Luke Pappaspanos, Guest Writer

Any art or media studies student knows an artist owns an instrument whether it is a paintbrush, felt, wood, glass, a script, piano, or graphite. Individually each work portrays beauty, together they play a symphony. Designers like Jan Byron, a mixed media artist from Dallas, Texas, and Kim Carr, a photographer from New Florence, Missouri, participated at both the Queeny Park and the St. Louis Art Fairs.  

On Sept. 6-8, The St. Louis Art Fair in Clayton had over 600 artists. The vendors came from all over the United States and had numerous types of artwork on display to purchase.  

A Missouri native from Hannibal, Michael Paul Cole, showed his wooden frames made from various items and said he even “goes to flea markets” to purchase materials.  

Andrew Shea, a glass master from Minnesota, explained that it takes two weeks to complete his artwork. He chooses to construct several projects at a time and uses 1,000 pounds of clear glass and uses colored glass to add to his designs.  

Whereas, kiln-fired glass expert Patty Roberts from Marysville, Washington said it takes one week to finish one of her glass masterpieces. She too works on more than one project at a time.  

Our Illinois neighbor James Pearce, a woodworks designer, had a circular cabinet 48″ tall for sale. When asked how long it took to build the cabinet he stated, “It took too long, I don’t remember.”  

The Third Degree Glass Factory demonstrated how to melt down glass and make marbles, beads and other colorful glass objects.  

Amber Marshall from North Carolina explained how heat is used to manipulate the glass to make  a design. She had framed glass that looked just like elastic bands rolled up like ribbon—it was impressive. Many of these creative souls were more than willing to explain the process towards their magnificent works, while others were not willing to share any secrets about the evolution of the final project.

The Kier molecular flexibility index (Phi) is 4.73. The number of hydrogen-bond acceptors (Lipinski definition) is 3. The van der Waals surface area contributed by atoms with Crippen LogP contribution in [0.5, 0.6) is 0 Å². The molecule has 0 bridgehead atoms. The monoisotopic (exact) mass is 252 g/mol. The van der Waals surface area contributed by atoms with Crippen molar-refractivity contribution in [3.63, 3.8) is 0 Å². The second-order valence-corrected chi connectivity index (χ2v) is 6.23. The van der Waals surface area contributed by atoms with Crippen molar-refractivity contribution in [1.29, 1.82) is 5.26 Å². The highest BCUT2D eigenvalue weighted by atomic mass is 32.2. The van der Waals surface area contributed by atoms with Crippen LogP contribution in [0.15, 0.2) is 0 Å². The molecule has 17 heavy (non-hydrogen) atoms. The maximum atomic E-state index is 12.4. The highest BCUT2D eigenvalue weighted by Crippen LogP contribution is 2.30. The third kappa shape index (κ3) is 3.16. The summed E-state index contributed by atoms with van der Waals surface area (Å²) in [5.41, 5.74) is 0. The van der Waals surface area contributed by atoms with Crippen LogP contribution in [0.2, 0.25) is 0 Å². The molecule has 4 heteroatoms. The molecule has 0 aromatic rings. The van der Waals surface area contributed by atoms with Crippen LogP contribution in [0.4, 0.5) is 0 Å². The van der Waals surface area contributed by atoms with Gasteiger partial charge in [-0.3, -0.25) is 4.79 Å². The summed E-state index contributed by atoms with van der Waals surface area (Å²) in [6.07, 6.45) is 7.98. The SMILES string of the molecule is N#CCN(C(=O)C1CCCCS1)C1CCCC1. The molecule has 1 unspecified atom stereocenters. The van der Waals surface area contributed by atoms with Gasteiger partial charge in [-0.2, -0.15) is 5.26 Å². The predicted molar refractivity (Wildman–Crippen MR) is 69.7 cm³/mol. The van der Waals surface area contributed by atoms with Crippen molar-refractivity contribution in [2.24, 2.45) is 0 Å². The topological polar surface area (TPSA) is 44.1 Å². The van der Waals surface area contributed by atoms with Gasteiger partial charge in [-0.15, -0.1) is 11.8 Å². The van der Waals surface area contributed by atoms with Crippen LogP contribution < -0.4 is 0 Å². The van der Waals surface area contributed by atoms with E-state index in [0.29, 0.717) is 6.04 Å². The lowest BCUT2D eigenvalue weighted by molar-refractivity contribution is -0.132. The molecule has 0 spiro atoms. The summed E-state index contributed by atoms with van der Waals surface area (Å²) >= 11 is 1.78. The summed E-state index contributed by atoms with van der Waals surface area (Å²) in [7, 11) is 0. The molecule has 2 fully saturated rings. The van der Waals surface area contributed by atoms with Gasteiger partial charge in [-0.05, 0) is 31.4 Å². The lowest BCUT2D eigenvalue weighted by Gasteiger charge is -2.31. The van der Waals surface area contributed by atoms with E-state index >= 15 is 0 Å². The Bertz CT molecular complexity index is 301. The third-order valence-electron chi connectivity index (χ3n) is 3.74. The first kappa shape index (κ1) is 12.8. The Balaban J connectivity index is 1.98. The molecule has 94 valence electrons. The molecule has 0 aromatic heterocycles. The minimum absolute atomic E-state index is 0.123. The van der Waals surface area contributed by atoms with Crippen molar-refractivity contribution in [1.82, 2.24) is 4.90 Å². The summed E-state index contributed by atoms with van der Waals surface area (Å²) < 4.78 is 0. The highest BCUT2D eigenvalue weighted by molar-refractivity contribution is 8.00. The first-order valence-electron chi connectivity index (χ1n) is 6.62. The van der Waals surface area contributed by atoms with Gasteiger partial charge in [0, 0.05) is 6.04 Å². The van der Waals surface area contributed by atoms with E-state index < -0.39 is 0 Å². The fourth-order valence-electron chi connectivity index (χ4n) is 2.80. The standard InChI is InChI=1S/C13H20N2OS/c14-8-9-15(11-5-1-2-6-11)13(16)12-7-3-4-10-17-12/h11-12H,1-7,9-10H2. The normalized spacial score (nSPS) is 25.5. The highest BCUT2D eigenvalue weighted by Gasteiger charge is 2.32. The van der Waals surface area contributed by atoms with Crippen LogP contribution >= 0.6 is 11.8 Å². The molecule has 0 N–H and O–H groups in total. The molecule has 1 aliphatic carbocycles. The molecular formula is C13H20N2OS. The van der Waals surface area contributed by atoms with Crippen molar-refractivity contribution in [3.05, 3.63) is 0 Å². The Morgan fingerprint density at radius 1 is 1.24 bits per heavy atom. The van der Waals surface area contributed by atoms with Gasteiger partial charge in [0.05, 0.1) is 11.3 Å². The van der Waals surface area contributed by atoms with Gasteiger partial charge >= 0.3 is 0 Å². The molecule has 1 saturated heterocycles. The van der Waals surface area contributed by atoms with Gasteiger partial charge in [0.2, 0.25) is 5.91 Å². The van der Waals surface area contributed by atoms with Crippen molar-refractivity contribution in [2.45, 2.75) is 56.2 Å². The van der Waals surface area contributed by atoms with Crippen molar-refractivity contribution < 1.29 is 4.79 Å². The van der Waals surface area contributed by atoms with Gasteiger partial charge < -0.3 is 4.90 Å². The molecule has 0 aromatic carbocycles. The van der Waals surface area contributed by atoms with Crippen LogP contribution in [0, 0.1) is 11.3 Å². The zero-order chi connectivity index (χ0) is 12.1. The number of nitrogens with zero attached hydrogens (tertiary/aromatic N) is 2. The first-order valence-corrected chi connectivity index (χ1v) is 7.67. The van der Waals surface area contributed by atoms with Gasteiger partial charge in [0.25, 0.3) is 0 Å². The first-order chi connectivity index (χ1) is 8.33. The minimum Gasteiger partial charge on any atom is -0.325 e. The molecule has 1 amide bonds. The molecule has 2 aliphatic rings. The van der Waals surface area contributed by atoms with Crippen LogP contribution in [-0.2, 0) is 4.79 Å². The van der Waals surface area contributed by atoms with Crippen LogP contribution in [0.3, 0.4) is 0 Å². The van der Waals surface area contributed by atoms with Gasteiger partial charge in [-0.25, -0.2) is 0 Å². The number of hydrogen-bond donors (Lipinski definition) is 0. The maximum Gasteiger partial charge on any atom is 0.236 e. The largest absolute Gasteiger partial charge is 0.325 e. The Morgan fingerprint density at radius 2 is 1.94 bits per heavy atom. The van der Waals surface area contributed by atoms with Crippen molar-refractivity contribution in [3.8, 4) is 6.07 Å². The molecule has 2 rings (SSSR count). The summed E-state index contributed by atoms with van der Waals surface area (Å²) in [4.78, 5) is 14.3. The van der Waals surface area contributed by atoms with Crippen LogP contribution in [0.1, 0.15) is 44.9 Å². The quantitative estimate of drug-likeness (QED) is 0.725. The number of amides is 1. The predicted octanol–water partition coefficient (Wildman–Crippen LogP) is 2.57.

Another type of art exhibit was the performing arts area. The River Blenders Chorus performed on the main stage. A competition for high school students was held called Sing for Scholarships, where audience members were able to cast a vote for the performer(s) they thought should win. The River Blenders Chorus have performed at the fair for the past 10 years but have been around for 40 years. It is an all-female chorus and they sponsor the competition for scholarships.  

For the hungry fair patrons there was an entire street block serving food and beverages. Many different food options were available including Pappy’s Smokehouse, Mandarin House, Rearn Thai, Mayana Mexican Kitchen, Hank’s Cheesecake, and the Simba Ugandan Restaurant. 

An artist knows it takes time, patience and practice to perfect the final display. Each art vendor in the orchestra knows that the arts will continue to play a symphony like no other which touches all five senses of the viewers.  

Upcoming art fairs include Missouri Mosaics Fine Art Festival in St Charles (Sept. 13-15), UMSL’s Blaque Art Fair on Sept. 21, Edwardsville Art Fair in Edwardsville, Illinois (Sept. 27-29), Art in the Park in St. Louis Hills (Sept. 29-30), and the Historic Shaw Art Fair (Oct. 5-6).  

A popular bumper sticker reads: “Earth” without “art” is just “Eh.”